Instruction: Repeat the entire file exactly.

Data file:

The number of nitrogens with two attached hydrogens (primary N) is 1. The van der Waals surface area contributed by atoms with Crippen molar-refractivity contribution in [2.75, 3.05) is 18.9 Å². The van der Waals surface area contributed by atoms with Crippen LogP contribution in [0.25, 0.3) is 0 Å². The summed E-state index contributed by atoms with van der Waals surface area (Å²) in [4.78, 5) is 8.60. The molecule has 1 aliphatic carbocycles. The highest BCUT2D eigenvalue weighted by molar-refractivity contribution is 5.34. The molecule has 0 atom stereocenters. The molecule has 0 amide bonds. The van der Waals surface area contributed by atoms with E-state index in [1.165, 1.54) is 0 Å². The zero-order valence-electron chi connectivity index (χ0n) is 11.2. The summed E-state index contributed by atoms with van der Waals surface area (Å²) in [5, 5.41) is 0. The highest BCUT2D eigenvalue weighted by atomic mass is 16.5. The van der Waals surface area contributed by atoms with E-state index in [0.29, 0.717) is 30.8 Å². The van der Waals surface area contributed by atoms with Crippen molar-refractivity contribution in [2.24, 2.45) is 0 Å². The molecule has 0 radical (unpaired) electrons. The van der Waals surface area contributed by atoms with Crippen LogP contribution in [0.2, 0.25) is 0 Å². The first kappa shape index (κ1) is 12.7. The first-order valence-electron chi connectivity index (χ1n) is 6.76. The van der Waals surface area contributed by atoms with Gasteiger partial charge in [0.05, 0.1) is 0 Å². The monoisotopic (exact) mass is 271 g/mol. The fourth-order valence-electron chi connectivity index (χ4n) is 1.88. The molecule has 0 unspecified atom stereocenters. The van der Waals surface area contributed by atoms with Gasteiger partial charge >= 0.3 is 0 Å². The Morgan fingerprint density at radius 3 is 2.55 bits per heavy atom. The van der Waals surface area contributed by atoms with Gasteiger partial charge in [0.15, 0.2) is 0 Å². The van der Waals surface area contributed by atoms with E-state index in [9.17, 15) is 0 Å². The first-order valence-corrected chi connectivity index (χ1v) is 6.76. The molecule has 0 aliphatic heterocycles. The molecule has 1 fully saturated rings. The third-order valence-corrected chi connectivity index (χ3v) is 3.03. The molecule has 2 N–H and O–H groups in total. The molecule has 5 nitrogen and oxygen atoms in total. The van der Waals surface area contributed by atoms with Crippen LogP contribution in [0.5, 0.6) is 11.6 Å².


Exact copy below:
The number of nitrogens with two attached hydrogens (primary N) is 1. The van der Waals surface area contributed by atoms with Crippen molar-refractivity contribution in [2.75, 3.05) is 18.9 Å². The van der Waals surface area contributed by atoms with Crippen LogP contribution in [0.25, 0.3) is 0 Å². The summed E-state index contributed by atoms with van der Waals surface area (Å²) in [4.78, 5) is 8.60. The molecule has 1 aliphatic carbocycles. The highest BCUT2D eigenvalue weighted by molar-refractivity contribution is 5.34. The molecule has 0 atom stereocenters. The molecule has 0 amide bonds. The van der Waals surface area contributed by atoms with E-state index in [1.165, 1.54) is 0 Å². The zero-order valence-electron chi connectivity index (χ0n) is 11.2. The summed E-state index contributed by atoms with van der Waals surface area (Å²) in [5, 5.41) is 0. The highest BCUT2D eigenvalue weighted by atomic mass is 16.5. The van der Waals surface area contributed by atoms with E-state index in [0.29, 0.717) is 30.8 Å². The van der Waals surface area contributed by atoms with Crippen molar-refractivity contribution in [2.24, 2.45) is 0 Å². The molecule has 0 radical (unpaired) electrons. The van der Waals surface area contributed by atoms with Crippen LogP contribution in [0.2, 0.25) is 0 Å². The first kappa shape index (κ1) is 12.7. The first-order valence-electron chi connectivity index (χ1n) is 6.76. The van der Waals surface area contributed by atoms with Gasteiger partial charge in [0.05, 0.1) is 0 Å². The monoisotopic (exact) mass is 271 g/mol. The fourth-order valence-electron chi connectivity index (χ4n) is 1.88. The molecule has 0 unspecified atom stereocenters. The van der Waals surface area contributed by atoms with Gasteiger partial charge >= 0.3 is 0 Å². The Morgan fingerprint density at radius 3 is 2.55 bits per heavy atom. The van der Waals surface area contributed by atoms with Gasteiger partial charge in [0.15, 0.2) is 0 Å². The van der Waals surface area contributed by atoms with E-state index in [9.17, 15) is 0 Å². The first-order valence-corrected chi connectivity index (χ1v) is 6.76. The molecule has 0 aliphatic heterocycles. The molecule has 1 fully saturated rings. The third-order valence-corrected chi connectivity index (χ3v) is 3.03. The molecule has 2 N–H and O–H groups in total. The molecule has 5 nitrogen and oxygen atoms in total. The van der Waals surface area contributed by atoms with Crippen LogP contribution in [0.5, 0.6) is 11.6 Å².